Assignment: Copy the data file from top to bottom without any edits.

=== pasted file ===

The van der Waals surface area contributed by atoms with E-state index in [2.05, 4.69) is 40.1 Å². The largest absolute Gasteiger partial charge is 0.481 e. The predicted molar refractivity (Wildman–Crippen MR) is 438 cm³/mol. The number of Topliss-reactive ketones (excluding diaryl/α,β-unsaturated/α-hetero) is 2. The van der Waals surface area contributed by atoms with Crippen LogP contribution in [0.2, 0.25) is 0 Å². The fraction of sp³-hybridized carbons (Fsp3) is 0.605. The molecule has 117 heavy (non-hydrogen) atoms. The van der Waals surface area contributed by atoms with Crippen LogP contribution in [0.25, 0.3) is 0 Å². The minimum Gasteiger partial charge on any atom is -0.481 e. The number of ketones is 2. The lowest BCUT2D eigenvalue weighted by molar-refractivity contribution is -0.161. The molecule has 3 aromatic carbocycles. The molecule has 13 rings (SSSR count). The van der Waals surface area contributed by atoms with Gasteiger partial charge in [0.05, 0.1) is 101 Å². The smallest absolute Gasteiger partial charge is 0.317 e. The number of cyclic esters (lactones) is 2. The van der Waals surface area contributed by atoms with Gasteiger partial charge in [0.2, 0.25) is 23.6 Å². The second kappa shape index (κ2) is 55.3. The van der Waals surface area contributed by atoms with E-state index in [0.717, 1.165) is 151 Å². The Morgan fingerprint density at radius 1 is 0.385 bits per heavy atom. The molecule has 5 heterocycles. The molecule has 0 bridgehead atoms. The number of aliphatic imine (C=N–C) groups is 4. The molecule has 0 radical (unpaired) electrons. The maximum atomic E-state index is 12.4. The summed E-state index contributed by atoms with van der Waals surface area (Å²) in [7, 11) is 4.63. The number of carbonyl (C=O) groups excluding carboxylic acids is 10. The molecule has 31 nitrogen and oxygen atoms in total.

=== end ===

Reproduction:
The van der Waals surface area contributed by atoms with E-state index in [2.05, 4.69) is 40.1 Å². The largest absolute Gasteiger partial charge is 0.481 e. The predicted molar refractivity (Wildman–Crippen MR) is 438 cm³/mol. The number of Topliss-reactive ketones (excluding diaryl/α,β-unsaturated/α-hetero) is 2. The van der Waals surface area contributed by atoms with Crippen LogP contribution in [0.2, 0.25) is 0 Å². The fraction of sp³-hybridized carbons (Fsp3) is 0.605. The molecule has 117 heavy (non-hydrogen) atoms. The van der Waals surface area contributed by atoms with Crippen LogP contribution in [0.25, 0.3) is 0 Å². The minimum Gasteiger partial charge on any atom is -0.481 e. The number of ketones is 2. The lowest BCUT2D eigenvalue weighted by molar-refractivity contribution is -0.161. The molecule has 3 aromatic carbocycles. The molecule has 13 rings (SSSR count). The van der Waals surface area contributed by atoms with Gasteiger partial charge in [0.05, 0.1) is 101 Å². The smallest absolute Gasteiger partial charge is 0.317 e. The number of cyclic esters (lactones) is 2. The van der Waals surface area contributed by atoms with Gasteiger partial charge in [0.2, 0.25) is 23.6 Å². The second kappa shape index (κ2) is 55.3. The van der Waals surface area contributed by atoms with E-state index in [0.717, 1.165) is 151 Å². The Morgan fingerprint density at radius 1 is 0.385 bits per heavy atom. The molecule has 5 heterocycles. The molecule has 0 bridgehead atoms. The number of aliphatic imine (C=N–C) groups is 4. The molecule has 0 radical (unpaired) electrons. The maximum atomic E-state index is 12.4. The summed E-state index contributed by atoms with van der Waals surface area (Å²) in [7, 11) is 4.63. The number of carbonyl (C=O) groups excluding carboxylic acids is 10. The molecule has 31 nitrogen and oxygen atoms in total.